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dc.contributor.authorBorchgrevink, Carl P.
dc.contributor.authorSusskind, Alex M.
dc.description.abstractMicro-breweries and micro-brewed beer have been growing in popularity ever since 1977. In recent years, the growth has been phenomenal; restaurants have started to take notice and advantage of the increased interest in micro-brewed beers. However, shakeout is expected. The research focused on mid-priced casual restaurants, a large segment with many chain restaurants, with respondents from three regions of the continental United States (i.e., the Southeast, the Pacific Northwest, and the Midwest). The research findings suggest that more than 70 percent of the participants in this study reported that they dine out at least once per week, indicating that they are accustomed to the dining process. These respondents indicated a higher than average socioeconomic index (Byrne, 1971), and a strong preference for micro-brewed product offerings. Additionally those respondents who indicated a preference for micro brewed products were less prone to desire a national brand of beer. Regional differences among the participants' responses are also discussed.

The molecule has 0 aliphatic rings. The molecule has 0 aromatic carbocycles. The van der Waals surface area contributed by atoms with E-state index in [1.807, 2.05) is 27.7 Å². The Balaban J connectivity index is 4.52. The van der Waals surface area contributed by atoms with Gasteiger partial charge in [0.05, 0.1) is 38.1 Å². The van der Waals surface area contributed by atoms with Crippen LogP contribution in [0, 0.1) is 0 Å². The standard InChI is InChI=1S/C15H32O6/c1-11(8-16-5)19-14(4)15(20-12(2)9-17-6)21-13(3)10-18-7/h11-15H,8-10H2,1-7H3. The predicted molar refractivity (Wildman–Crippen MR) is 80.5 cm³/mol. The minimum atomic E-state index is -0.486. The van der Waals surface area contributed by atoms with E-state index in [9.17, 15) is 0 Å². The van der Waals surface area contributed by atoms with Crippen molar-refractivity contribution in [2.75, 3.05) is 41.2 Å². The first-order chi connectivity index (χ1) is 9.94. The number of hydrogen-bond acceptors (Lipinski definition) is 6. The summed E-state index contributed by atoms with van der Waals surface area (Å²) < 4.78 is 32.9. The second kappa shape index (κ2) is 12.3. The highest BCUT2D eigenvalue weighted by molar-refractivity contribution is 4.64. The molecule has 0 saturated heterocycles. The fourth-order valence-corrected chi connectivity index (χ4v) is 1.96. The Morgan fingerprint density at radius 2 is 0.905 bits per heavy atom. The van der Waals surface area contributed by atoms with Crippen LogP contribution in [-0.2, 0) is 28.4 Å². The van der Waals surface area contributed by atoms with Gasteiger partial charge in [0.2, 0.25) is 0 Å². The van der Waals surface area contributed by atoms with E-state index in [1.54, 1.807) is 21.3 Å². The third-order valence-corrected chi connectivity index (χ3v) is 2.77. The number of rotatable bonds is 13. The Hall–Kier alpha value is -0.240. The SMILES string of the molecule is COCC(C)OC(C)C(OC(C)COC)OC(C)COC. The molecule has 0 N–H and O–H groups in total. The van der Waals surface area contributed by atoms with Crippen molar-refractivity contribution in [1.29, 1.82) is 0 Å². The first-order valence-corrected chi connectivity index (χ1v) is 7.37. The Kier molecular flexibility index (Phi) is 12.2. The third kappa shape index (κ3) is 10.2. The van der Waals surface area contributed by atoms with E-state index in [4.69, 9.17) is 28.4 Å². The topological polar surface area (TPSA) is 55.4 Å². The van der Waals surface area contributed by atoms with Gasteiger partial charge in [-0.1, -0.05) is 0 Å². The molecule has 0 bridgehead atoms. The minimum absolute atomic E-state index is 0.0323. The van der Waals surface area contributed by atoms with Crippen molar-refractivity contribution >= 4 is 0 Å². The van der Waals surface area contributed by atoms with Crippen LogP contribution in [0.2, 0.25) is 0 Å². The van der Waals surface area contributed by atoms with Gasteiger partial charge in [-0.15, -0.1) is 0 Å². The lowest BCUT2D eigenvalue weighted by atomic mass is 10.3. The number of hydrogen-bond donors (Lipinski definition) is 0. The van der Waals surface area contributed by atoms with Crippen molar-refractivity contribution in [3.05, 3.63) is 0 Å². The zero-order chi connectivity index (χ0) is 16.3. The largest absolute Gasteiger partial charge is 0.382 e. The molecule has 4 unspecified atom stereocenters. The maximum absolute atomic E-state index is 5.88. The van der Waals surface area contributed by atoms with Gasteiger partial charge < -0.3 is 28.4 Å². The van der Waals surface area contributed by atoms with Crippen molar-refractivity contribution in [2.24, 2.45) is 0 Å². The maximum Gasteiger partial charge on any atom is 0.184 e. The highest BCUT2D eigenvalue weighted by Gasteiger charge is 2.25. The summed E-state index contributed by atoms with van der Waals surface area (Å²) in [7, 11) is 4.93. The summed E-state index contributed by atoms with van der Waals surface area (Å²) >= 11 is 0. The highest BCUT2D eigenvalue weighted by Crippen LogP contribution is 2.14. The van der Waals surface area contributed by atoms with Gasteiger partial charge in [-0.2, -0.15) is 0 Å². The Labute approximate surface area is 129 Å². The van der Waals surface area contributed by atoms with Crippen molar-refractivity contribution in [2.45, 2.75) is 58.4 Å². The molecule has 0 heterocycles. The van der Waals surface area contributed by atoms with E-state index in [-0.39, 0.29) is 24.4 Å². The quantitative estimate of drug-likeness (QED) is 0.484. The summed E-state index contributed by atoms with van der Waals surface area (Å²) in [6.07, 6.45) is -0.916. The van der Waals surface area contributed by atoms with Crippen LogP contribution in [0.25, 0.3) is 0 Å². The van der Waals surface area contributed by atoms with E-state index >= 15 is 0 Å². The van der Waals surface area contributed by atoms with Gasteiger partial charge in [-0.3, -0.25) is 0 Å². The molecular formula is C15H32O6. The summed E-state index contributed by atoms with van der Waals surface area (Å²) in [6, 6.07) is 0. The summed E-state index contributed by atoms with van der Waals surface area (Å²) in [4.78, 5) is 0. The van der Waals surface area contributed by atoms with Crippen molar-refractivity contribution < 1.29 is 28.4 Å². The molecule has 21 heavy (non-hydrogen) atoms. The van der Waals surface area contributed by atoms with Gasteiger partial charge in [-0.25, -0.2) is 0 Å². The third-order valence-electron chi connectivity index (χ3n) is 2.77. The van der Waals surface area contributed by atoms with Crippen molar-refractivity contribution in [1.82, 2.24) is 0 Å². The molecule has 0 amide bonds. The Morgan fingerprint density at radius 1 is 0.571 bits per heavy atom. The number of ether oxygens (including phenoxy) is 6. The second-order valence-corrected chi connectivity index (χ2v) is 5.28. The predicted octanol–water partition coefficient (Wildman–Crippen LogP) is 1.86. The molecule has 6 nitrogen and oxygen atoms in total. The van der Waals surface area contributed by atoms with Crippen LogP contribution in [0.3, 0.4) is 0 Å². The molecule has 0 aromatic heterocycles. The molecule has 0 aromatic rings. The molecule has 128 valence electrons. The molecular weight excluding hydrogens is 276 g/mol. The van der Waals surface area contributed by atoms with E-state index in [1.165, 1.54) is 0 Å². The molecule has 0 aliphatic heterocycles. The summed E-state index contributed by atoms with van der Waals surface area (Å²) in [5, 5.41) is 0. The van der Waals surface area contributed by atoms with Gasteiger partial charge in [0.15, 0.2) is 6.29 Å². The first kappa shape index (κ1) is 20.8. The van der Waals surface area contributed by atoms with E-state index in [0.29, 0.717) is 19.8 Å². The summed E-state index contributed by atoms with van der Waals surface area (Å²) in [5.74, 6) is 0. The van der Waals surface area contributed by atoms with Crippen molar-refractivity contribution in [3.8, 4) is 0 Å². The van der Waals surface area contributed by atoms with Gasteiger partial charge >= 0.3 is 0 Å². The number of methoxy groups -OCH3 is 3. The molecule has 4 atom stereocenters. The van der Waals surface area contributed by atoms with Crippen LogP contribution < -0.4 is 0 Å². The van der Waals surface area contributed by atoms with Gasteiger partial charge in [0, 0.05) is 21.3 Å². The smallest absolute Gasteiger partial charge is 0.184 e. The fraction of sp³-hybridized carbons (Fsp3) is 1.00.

dc.rightsRequired Publisher Statement: © Taylor & Francis. Final version published as: Borchgrevink, C. P., & Susskind, A. M. (1998). Micro-brewed beer and the patrons of mid-priced, casual restaurants. Journal of Hospitality & Leisure Marketing, 5(2-3),.115-129. Reprinted with permission. All rights reserved.
dc.subjectcasual restaurants
dc.subjectbeer consumption
dc.subjectrestaurant beverages
dc.titleMicro-Brewed Beer and the Patrons of Mid-Priced, Casual Restaurants
dc.description.legacydownloadsSusskind25_Micro_brewed_beer.pdf: 44 downloads, before Aug. 1, 2020.
local.authorAffiliationBorchgrevink, Carl P.: Michigan State University
local.authorAffiliationSusskind, Alex M.: Cornell University School of Hotel Administration

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